New Report from the IEE Shows School-to-Work Initiatives Impact Student Performance
There is a new consensus of research that indicates that School-to-Work (STW) activities such as job shadowing, which involve business/education partnerships, do make a difference for students-this according to a report just published by the Institute on Education and the Economy (IEE) at TC. School-to-Work activities include work-based experiences such as student internships and job shadowing. Also included are teacher "externships" into businesses, where educators get a chance to see what happens in a company and incorporate their work-related insights into their lesson plans.
The report, entitled "School-to-Work: Making a Difference in Education," analyzed the wealth of studies that focus on the evaluation of School-to-Work (STW) initiatives. The report is the most comprehensive compilation of research examining the effects of recent STW efforts and serves as a status report on indicators of the success of STW initiatives.
The report is based on a March 2000 conversation which gathered 50 of the nation's educational practitioners and policy makers, representing local, state, and federal perspectives to celebrate the past and plan for the future of the School-to-Work/School-to-Career movement. Funded by a grant from the Charles Stewart Mott Foundation and organized by the National Academy Foundation with Keep the Change, Inc., the conversation was held to examine the progress of the School-to-Work Opportunities ACT (STWOA), set to sunset in October 2001 and to monitor its impact in U.S. communities.
The National School-to-Work Office, which is supported by the U.S. Departments of Labor and Education, funded the research and the report.
The report found that many studies show how participation in STW supports academic achievement in a variety of ways, including reducing the dropout rate and increasing college enrollment. Career Academies in particular, which link corporate involvement to secondary school education and foster small learning communities, are cited as an effective model. The report found that STW contributes significantly to students' career preparation, through exploration activities and work-based learning experiences that teach students skills that are useful in careers. These activities help students think about and plan for the future, including college. The findings also indicate that participation in STW helps students mature and develop psychologically as they gain increased knowledge of the importance of school.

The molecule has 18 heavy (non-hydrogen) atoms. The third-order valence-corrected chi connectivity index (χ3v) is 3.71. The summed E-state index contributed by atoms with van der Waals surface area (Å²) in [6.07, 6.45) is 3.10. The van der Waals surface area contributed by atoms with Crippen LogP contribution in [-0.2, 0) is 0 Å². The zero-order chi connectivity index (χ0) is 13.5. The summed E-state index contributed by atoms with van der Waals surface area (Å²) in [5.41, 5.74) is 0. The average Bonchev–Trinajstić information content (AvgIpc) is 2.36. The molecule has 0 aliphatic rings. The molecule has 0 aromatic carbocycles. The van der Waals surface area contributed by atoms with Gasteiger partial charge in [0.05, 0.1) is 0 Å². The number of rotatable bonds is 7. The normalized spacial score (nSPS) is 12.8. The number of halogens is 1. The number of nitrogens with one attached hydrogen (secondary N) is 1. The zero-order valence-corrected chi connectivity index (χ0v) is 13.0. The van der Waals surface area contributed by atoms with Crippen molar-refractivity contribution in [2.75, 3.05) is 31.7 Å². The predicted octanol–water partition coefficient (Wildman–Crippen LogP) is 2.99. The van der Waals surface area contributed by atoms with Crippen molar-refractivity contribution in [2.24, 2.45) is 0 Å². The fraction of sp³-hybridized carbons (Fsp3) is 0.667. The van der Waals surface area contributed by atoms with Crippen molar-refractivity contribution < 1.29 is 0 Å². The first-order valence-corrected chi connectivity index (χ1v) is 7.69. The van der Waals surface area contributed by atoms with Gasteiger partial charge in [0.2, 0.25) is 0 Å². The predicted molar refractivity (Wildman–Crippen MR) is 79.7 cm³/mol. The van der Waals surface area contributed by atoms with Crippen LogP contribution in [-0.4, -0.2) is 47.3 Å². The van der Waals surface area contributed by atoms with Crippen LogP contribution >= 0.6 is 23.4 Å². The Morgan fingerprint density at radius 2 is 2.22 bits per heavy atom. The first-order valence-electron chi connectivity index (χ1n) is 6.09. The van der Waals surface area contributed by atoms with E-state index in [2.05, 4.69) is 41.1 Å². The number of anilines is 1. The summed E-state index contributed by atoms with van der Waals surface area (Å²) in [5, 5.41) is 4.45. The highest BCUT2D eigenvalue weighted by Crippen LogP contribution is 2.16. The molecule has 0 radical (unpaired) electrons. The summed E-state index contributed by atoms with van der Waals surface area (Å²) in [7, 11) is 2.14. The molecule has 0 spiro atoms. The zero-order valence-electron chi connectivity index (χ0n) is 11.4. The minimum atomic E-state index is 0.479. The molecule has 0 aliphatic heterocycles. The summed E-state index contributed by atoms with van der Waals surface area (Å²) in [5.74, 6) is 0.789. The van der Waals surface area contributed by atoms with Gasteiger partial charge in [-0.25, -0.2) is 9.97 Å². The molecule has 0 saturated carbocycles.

"We are very encouraged by all the positive results we found in our comprehensive look at the research. Business/education partnerships really show promise in giving students opportunities that many wouldn't otherwise have, and in motivating them to learn," said Katherine Hughes, Senior Research Associate for IEE.
In addition to the STW benefits to students, STW research indicates that teachers and employers are also enthusiastic about STW programs. The report also concluded that even the most rigorous studies of STW initiatives have turned up almost no negative results of the School-to-Work Opportunities Act (STWOA).
Although critics of the STW approach to education feared it would weaken academic achievement and divert students to low-skilled jobs, there is no evidence to support this position among STW studies.
The School-to-Work Opportunities Act was enacted in 1994 to act as a venture capital fund for education. The goal of the Act has been to identify successful community-based initiatives at the local level and provide the resources necessary for their continued growth and expansion.
"School-to-Work: Making a Difference in Education" is based on a compilation of a comprehensive bibliography of all studies conducted to evaluate STW initiatives in the United States. The report was written by Katherine L. Hughes, Thomas R. Bailey, and Melinda J. Mechur.
Hughes, Senior Research Associate, received her doctorate from Columbia University's Sociology Department in 1995, and is currently conducting an evaluation with Professor Terry Orr of the National Academy Foundation's (NAF) Career Academy Program. Bailey is the Director of both the Institute on Education and the Economy (IEE) and the Community College Research Center, and Professor of Economics and Education. Mechur is a Research Assistant at IEE, where she is currently working on the NAF Evaluation Study. She is also a candidate for her MA in Sociology and Education.
Published Tuesday, Sep. 18, 2001